Throughout our work in this paper, we set the fundamental constants to unity (i.e., \(c=G=1\)​), the signature of spacetime as \((-,+,+,+)\)​, Greek indices (i.e., \(\alpha\)​, \(\beta\)​,  …) run from \(0\)​ to \(3\)​ and Latin indices runs from \(1\)​ to \(3\)​ unless otherwise stated. Also, in the following sections, we chose the spin \(s\)​ per unit mass of the colliding particles within the Møller limit (i.e., \(r_{p}>s\)​) [110], [111], where \(r_{p}\)​ is the size of the spinning particle. It is important to note that size of the spinning particle is very less than the size of the BH (i.e. \(r_{p}\ll r_{0(1)}\)​), therefore we have \(s\ll M\)[112].

2 Equations of motion of spinning particles in curved spacetime

The study of the chargeless spinning particles in GR started with the pioneering work of MPD [100]–[102] on spinning tops in curved spacetime. In their formulation, they showed that the trajectories followed by the chargeless spinning tops were not in accordance with the equivalence principle i.e. the above massive particles follow the non-geodesic paths. Further, Hojman [106], [113] extensively studied and extended the formulation by MPD. In this section, we will present a brief overview of the equations of motion developed by Hojman with the help of Lagrangian formulation. The aforesaid equations of the motion read as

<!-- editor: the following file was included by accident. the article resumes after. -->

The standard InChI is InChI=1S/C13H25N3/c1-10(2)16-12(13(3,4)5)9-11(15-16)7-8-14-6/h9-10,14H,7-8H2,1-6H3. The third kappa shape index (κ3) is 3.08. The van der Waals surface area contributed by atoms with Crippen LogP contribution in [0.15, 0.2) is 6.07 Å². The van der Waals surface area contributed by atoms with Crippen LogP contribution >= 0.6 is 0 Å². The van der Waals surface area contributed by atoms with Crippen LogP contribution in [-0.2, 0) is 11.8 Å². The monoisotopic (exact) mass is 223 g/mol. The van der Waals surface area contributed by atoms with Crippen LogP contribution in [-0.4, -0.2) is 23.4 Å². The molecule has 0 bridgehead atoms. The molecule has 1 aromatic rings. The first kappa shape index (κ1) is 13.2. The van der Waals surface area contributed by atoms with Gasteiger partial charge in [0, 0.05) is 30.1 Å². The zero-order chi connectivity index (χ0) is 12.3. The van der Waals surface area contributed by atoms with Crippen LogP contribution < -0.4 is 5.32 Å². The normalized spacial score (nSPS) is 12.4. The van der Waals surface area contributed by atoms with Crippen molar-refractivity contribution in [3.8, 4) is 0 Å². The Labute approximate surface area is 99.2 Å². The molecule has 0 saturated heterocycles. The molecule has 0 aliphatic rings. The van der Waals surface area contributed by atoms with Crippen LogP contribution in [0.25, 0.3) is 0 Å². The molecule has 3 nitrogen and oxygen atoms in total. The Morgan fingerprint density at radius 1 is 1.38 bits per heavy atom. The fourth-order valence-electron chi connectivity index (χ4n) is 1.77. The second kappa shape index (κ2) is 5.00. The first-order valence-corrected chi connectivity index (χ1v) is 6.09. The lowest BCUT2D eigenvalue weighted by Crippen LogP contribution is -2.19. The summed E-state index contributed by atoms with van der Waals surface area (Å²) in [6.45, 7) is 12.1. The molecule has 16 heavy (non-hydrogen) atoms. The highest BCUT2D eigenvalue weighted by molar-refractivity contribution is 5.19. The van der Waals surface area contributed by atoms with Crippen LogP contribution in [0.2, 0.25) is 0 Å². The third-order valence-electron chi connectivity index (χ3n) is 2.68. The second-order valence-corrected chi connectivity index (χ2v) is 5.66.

\[\begin{equation} \frac{dx^{\alpha}}{d\tau}=u^{\alpha}\;,\label{hojeq1}\end{equation}\]

\[\begin{equation} \frac{DP^{\alpha}}{D\tau}=-\frac{1}{2}R^{\alpha}_{\beta\gamma\delta}u^{\beta}S^{\gamma\delta}\;,\label{hojeq2}\end{equation}\]

\[\begin{equation} \frac{DS^{\alpha\beta}}{D\tau}=S^{\alpha\gamma}\sigma_{\gamma}^{\beta}-\sigma^{\alpha\gamma}S_{\gamma}^{\beta}=P^{\alpha}u^{\beta}-P^{\beta}u^{\alpha}\;,\label{hojeq3}\end{equation}\]

where \(\tau\)​, \(u^{\alpha}\)​, \(P^{\alpha}\)​, \(S^{\alpha\beta}\)​ and \(\sigma^{\alpha\beta}\)​ are an affine parameter, the 4-velocity, the 4-momentum vector, the spin tensor, and the antisymmetric angular velocity tensor, respectively. The antisymmetric angular velocity tensor is in turn defined as \[\begin{equation}\sigma^{\alpha\beta}\equiv\eta^{(\gamma\delta)} e_{(\gamma)}^{\alpha}\frac{De_{(\delta)}^{\beta}}{D\tau}=-\sigma^{\beta\alpha}\;.\end{equation}\]

Here, \(e_{(\gamma)}^{\alpha}\)​ is an orthonormal tetrad which is used to define the orientation of the top, \(De_{(\delta)}^{\beta}/D\tau\)​ is the usual covariant derivative of the orthonormal tetrad and \(\eta_{(\gamma\delta)}\equiv\)​ diag\((-1, 1, 1, 1)=\eta^{(\gamma\delta)}\)​.